Each gospel is a uniquely inspired interpretation of the life and work of Jesus, written to instruct in matters of faith and practice. Four gospels, therefore, are not redundant but, rather, advantageous, four-fold theological instruction. 


How to Read a Gospel Well

This means that each gospel needs to be read as a self-contained creation, respecting that author’s storytelling choices. This requires careful observation of terms, grammar, literary devices, and structure. It demands a careful scheme of questioning about the meaning of those choices and investigating proper resources for answering those questions. This takes time and energy and an openness to the possibilities that your presuppositions about Jesus could be wrong. For today, let me just give you a few thematic and structural cues to look for as you begin to unpack the power of the four-fold witness.    


Story Sermons

  • Matthew, Mark, and Luke use a form of narrative sermon in which multiple events are woven together to preach a single message while developing themes as each succeeding story sermon unfolds. Watch for natural openings and closings.


The Gospel of Matthew

  • Matthew organizes his book around five major Disciple teaching events, ending each with the statement, “When Jesus finished…”
  • Matthew has independent story sermons. His introduction presents Jesus as the rightful heir of Abraham and David who came to bring Israel out of exile. Abraham and David are recurring images throughout Matthew. We also find his birth narrative and Passion week story sermons. 
  • But Matthew also has large story collections bound to Jesus’ five Discipleship speeches that unpack His messages and explore Matthew’s chosen themes.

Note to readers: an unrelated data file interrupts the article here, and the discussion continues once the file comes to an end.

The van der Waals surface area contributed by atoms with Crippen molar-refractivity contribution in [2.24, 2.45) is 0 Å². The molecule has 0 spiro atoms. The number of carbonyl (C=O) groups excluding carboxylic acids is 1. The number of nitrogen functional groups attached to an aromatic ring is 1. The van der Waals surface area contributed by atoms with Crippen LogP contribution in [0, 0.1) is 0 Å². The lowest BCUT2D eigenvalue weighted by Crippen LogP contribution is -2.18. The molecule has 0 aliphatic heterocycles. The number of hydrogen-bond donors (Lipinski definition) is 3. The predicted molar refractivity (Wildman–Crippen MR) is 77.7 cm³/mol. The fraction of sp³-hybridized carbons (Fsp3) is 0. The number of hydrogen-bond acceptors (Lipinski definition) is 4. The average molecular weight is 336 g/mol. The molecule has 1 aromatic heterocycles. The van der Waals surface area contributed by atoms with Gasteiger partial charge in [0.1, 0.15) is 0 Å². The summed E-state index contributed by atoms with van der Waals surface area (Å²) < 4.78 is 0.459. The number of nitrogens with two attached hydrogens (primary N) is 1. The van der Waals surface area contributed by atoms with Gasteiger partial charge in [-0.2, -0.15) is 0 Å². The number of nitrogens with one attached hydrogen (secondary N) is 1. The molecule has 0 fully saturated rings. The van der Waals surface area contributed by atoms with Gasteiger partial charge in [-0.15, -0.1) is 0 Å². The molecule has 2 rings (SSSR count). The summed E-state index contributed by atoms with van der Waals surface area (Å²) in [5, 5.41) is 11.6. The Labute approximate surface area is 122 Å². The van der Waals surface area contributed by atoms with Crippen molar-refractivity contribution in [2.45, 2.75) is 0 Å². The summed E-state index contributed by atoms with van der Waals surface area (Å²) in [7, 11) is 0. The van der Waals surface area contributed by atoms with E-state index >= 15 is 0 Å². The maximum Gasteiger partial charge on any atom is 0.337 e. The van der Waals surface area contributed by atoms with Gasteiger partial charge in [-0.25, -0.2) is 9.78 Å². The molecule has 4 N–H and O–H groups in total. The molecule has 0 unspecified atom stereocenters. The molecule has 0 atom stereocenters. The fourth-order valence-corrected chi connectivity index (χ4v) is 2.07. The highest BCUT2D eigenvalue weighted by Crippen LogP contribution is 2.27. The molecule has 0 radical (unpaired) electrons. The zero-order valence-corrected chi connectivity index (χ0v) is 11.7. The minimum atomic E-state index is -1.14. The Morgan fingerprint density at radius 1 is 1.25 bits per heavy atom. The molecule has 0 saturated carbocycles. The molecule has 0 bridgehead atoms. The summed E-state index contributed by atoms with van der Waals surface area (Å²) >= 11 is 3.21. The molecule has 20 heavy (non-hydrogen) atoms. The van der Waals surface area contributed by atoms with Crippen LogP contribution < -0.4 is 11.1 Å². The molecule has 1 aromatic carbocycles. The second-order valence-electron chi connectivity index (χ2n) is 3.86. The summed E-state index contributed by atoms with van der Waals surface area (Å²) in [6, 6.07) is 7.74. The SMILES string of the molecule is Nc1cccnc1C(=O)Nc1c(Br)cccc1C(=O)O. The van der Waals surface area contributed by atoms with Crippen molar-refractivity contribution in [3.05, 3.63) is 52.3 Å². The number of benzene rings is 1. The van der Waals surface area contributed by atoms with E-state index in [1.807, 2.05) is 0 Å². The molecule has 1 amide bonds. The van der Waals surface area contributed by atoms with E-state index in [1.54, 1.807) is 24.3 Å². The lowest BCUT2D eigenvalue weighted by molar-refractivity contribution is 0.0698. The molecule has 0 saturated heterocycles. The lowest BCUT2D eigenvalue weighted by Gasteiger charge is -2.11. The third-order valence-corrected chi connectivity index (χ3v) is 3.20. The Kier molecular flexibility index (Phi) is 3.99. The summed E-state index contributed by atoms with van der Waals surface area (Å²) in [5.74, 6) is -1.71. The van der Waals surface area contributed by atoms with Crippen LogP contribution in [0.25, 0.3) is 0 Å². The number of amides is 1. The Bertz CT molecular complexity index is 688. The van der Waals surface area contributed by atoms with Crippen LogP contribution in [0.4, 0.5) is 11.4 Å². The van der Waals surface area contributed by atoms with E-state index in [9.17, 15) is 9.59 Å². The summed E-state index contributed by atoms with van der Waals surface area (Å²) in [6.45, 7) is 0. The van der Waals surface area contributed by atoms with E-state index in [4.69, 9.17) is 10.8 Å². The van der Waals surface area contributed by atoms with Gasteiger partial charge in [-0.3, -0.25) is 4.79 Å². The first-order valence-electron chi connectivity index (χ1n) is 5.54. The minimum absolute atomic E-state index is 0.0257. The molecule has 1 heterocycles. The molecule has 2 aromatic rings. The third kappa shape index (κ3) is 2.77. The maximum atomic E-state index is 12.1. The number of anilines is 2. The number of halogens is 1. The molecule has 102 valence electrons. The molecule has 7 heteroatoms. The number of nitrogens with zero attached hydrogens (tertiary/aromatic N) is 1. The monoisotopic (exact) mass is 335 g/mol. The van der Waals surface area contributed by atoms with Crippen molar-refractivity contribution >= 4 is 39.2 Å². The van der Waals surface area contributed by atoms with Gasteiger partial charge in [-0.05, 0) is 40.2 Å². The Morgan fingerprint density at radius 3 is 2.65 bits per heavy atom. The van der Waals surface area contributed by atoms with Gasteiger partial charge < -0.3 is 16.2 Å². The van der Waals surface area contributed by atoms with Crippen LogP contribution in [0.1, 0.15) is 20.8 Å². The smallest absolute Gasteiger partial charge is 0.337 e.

• Matthew is interested in Gentile inclusion and Jewish exclusion.  
  • Matthew is interested in the nature of True Righteousness.
  • Matthew is interested in Jesus’ compassion. 
  • Matthew returns to the subject of “bearing fruit” in six different contexts. 
  • Matthew has his own broad presentation of Jesus’ “fulfillment” of Scripture. 


The Gospel of Mark

  • Mark writes his book with 21 story sermons, constructed from 3-7 carefully woven events.
  • Mark’s sermons develop two major ideas: 1. The Identity of Jesus. 2. The Nature of the Kingdom of God. 
  • The first half of Mark reveals that Jesus is the Christ. It climaxes in Peter’s grand profession, “Thou art the Christ!” This identity is developed through the testimony of Jesus’ works, His declarations, and various spiritual manifestations. 
  • The second half unpacks what it means for Jesus to be the Christ and the surprising nature of the Kingdom. Jesus is a suffering Christ bringing a mustard seed Kingdom to the hearts of humanity.


The Gospel of Luke

  • Luke uses similar story sermons to Mark’s, but has over 30 of them, with more miracles and more parables. Almost half of Luke is unique material.
  • Luke is particularly interested in the Holy Spirit. Luke overtly references the Holy Spirit more times than Matthew, Mark, and John put together. 
  • Luke is particularly interested in the prophetic. Just so, Jesus is not just the Christ, but also the long-awaited prophet like unto Moses (Deuteronomy 18).
  • Luke develops his interests around Jesus’ declaration of gospel mission in Luke 4:18-19 from Isaiah 61:1-2 (i.e. good news to the poor, liberty to the oppressed, etc). Thus, Luke includes many more references to demonic deliverance, miracles, and the disenfranchised.  


The Gospel of John

  • John’s story sermons focus on fewer events but unpack them more deeply. One does well to ask in each story sermon: Who is Jesus? What does faith look like? What is true life?
  • Jesus talks more often, with more people and more openly in John about His true nature as incarnate God, and His connection to the Father.